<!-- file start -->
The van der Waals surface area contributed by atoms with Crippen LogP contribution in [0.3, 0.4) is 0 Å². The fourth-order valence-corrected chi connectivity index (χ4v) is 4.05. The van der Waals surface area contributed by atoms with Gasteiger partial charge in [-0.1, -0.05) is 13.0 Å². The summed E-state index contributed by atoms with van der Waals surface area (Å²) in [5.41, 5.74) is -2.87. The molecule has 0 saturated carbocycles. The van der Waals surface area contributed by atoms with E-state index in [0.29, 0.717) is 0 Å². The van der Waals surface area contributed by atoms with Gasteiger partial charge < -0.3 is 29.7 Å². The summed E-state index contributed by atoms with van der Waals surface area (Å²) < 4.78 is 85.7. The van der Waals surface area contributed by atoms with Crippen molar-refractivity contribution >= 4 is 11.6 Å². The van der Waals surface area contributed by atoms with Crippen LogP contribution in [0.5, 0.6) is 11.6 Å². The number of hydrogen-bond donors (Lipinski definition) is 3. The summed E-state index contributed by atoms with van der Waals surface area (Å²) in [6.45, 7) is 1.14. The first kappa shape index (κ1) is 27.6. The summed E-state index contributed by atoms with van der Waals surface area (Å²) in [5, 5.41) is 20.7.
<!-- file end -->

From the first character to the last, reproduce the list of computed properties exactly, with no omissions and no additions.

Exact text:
The van der Waals surface area contributed by atoms with Crippen LogP contribution in [0.3, 0.4) is 0 Å². The fourth-order valence-corrected chi connectivity index (χ4v) is 4.05. The van der Waals surface area contributed by atoms with Gasteiger partial charge in [-0.1, -0.05) is 13.0 Å². The summed E-state index contributed by atoms with van der Waals surface area (Å²) in [5.41, 5.74) is -2.87. The molecule has 0 saturated carbocycles. The van der Waals surface area contributed by atoms with E-state index in [0.29, 0.717) is 0 Å². The van der Waals surface area contributed by atoms with Gasteiger partial charge < -0.3 is 29.7 Å². The summed E-state index contributed by atoms with van der Waals surface area (Å²) < 4.78 is 85.7. The van der Waals surface area contributed by atoms with Crippen molar-refractivity contribution >= 4 is 11.6 Å². The van der Waals surface area contributed by atoms with Crippen LogP contribution in [0.5, 0.6) is 11.6 Å². The number of hydrogen-bond donors (Lipinski definition) is 3. The summed E-state index contributed by atoms with van der Waals surface area (Å²) in [6.45, 7) is 1.14. The first kappa shape index (κ1) is 27.6. The summed E-state index contributed by atoms with van der Waals surface area (Å²) in [5, 5.41) is 20.7.